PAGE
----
Appreciate the honesty. I have been looking closely to other designers reels and notice they show pieces longer so you get understand what they have made and can actually do. I take it when you say "nothing more than camera pans", you mean there is no actually animation (especially the 3D), but its more just constructed objects. If that's so, I completely agree with you and need to spend more time making personal projects because the place I work at isn't cutting it right now. With unrealistic deadlines and me being the only mograph designer, I add the sparkle to at least make it appealing some what. But I agree with you 100% on learning the fundamentals because you can never fail with them.

 

My question to you is, which pieces do you personally think I should take out and which ones do you think should stay?

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Most people who want to have a decent reel coming out of their first few jobs have to do self-initiated projects to compensate. It's true that you can make any commercial project into something amazing if you're talented and determined, but employers don't typically give juniors the kind of leeway that allows for that. So the effect is that your reel is kind of full of really mundane shit. And you try to replace that stuff with stuff that you like as fast as possible. Eventually, you'll work ALL of that stuff out of your portfolio, and you'll only look at it in painfully nostalgic moments. :D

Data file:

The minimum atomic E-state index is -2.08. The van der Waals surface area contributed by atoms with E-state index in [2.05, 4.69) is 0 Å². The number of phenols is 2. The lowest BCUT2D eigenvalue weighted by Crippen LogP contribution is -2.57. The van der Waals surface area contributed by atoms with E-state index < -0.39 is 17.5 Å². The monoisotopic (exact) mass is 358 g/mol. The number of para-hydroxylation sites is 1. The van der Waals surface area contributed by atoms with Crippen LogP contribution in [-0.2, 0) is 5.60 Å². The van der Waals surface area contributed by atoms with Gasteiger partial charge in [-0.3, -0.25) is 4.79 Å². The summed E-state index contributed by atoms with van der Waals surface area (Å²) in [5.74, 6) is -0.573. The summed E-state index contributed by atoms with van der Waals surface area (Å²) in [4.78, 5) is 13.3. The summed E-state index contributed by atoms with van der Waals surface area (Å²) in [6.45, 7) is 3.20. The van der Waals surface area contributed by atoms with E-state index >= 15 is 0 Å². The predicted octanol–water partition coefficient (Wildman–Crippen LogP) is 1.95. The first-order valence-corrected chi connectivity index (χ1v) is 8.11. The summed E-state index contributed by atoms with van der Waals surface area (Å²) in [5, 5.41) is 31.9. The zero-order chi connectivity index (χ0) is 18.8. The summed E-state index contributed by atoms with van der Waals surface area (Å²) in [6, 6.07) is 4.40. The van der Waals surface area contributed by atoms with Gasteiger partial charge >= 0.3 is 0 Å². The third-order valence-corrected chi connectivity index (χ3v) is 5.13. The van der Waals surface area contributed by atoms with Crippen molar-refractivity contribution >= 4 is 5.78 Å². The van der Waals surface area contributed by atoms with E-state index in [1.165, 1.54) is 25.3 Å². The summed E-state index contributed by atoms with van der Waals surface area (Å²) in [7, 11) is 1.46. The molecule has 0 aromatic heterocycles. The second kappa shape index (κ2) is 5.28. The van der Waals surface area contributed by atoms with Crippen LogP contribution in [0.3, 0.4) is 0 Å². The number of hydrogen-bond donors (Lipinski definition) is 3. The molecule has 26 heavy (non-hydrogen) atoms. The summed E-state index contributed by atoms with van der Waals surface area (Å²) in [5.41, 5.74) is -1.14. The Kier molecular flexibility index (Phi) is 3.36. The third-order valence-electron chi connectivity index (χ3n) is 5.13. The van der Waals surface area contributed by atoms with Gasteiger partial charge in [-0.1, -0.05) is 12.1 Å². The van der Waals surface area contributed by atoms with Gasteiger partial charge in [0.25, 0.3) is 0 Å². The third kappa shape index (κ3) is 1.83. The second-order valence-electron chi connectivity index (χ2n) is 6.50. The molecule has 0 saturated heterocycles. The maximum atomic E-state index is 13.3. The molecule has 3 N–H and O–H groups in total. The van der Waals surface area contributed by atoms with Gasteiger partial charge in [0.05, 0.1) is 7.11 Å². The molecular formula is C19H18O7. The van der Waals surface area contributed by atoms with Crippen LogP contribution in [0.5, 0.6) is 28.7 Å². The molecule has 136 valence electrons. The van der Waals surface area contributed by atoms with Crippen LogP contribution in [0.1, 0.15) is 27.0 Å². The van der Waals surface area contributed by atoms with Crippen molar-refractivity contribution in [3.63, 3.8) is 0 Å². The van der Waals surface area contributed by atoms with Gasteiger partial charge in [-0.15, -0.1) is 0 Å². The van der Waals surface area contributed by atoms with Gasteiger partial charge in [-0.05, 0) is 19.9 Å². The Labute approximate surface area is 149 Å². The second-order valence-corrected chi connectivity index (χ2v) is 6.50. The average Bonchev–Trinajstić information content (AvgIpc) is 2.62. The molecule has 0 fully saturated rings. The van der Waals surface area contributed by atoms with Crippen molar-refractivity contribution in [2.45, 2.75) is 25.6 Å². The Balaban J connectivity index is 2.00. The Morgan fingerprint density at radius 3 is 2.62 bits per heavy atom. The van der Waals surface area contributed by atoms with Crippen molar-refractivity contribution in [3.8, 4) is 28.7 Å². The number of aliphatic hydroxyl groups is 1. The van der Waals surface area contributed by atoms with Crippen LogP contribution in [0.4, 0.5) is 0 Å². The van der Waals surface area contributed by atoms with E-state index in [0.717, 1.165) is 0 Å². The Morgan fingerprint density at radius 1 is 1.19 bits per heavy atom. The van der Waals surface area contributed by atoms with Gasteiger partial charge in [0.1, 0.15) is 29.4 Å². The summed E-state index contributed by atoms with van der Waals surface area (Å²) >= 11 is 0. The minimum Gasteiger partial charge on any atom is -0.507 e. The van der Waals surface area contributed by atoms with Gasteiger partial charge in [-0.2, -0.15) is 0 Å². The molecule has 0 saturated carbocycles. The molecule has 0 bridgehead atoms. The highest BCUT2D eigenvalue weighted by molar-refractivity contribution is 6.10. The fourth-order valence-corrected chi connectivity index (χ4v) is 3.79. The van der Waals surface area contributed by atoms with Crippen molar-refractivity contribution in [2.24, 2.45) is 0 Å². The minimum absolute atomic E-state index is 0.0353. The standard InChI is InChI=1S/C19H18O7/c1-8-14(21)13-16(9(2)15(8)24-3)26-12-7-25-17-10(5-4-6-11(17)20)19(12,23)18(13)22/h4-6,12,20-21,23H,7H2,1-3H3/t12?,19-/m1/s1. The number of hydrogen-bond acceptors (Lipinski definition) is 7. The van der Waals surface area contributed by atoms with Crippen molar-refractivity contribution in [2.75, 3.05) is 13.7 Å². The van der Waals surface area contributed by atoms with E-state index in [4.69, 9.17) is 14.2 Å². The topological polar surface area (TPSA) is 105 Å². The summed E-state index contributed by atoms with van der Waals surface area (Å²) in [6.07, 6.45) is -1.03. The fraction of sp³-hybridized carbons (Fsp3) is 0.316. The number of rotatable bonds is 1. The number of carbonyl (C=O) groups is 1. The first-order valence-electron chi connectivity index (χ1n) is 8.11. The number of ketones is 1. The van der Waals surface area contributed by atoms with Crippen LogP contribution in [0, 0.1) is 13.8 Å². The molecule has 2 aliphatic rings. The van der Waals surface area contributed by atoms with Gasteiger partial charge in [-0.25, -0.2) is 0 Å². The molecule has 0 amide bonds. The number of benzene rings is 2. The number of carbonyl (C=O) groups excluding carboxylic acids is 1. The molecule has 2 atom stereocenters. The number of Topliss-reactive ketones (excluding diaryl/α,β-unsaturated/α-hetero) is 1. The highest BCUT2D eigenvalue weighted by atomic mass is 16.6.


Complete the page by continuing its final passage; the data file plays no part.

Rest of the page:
Work on new stuff. If you're paying attention then you'll be making things that you like more and more, and pretty soon you'll have a more satisfying collection of work.

 

With regard to unrealistic deadlines: part of that is your own efficiency. You'll get faster with experience. But you'll also begin to understand the difference between a project with a short deadline and one with a seemingly luxurious deadline. When a deadline seems short, it may be because someone doesn't understand how long it should take, but more likely it'll be because they're not asking for the full meal deal. When you go to the car wash, they offer the cheapo wash for $10, the wash w/ wax for $20 and the full detail for $90. Are you always gonna go for the detail? They'd love to pull out all the stops, but no, you don't really need that. Likewise, you kind of have to understand what someone is asking for when they tell you how much time you have for project x. Don't just assume that they're hitting you with an unrealistic deadline. Always try to come to an understanding of what they're expecting to get in the end. Sometimes they know exactly what they need and it's just gonna be a boring job for you. And sometimes you're gonna have some insight for them indicating that a different dedication of time/energy is going to benefit them much more. I've been in plenty of situations where a client has said "we need someone to make X" and I've said "well, let's look at the problem because from here it seems like Y might help you more."

 

Remember, you're doing this because you like it, but they're paying you to do it for them. Keeping their best interests in mind is how you really turn your expertise into value.